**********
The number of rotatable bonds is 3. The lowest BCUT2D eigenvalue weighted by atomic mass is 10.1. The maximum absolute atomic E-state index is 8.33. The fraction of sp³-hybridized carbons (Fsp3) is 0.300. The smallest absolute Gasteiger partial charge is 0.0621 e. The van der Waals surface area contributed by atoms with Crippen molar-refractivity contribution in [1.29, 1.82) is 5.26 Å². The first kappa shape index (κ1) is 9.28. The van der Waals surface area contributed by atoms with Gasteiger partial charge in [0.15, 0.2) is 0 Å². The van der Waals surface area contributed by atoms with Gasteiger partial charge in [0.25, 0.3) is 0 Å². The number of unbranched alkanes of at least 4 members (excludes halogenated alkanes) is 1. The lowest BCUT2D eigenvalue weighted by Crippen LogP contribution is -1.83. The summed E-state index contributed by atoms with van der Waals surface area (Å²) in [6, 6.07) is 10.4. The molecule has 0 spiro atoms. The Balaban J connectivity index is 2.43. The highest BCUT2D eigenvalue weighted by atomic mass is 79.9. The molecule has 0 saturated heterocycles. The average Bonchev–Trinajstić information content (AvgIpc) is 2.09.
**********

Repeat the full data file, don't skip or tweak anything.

The number of rotatable bonds is 3. The lowest BCUT2D eigenvalue weighted by atomic mass is 10.1. The maximum absolute atomic E-state index is 8.33. The fraction of sp³-hybridized carbons (Fsp3) is 0.300. The smallest absolute Gasteiger partial charge is 0.0621 e. The van der Waals surface area contributed by atoms with Crippen molar-refractivity contribution in [1.29, 1.82) is 5.26 Å². The first kappa shape index (κ1) is 9.28. The van der Waals surface area contributed by atoms with Gasteiger partial charge in [0.15, 0.2) is 0 Å². The van der Waals surface area contributed by atoms with Gasteiger partial charge in [0.25, 0.3) is 0 Å². The number of unbranched alkanes of at least 4 members (excludes halogenated alkanes) is 1. The lowest BCUT2D eigenvalue weighted by Crippen LogP contribution is -1.83. The summed E-state index contributed by atoms with van der Waals surface area (Å²) in [6, 6.07) is 10.4. The molecule has 0 spiro atoms. The Balaban J connectivity index is 2.43. The highest BCUT2D eigenvalue weighted by atomic mass is 79.9. The molecule has 0 saturated heterocycles. The average Bonchev–Trinajstić information content (AvgIpc) is 2.09.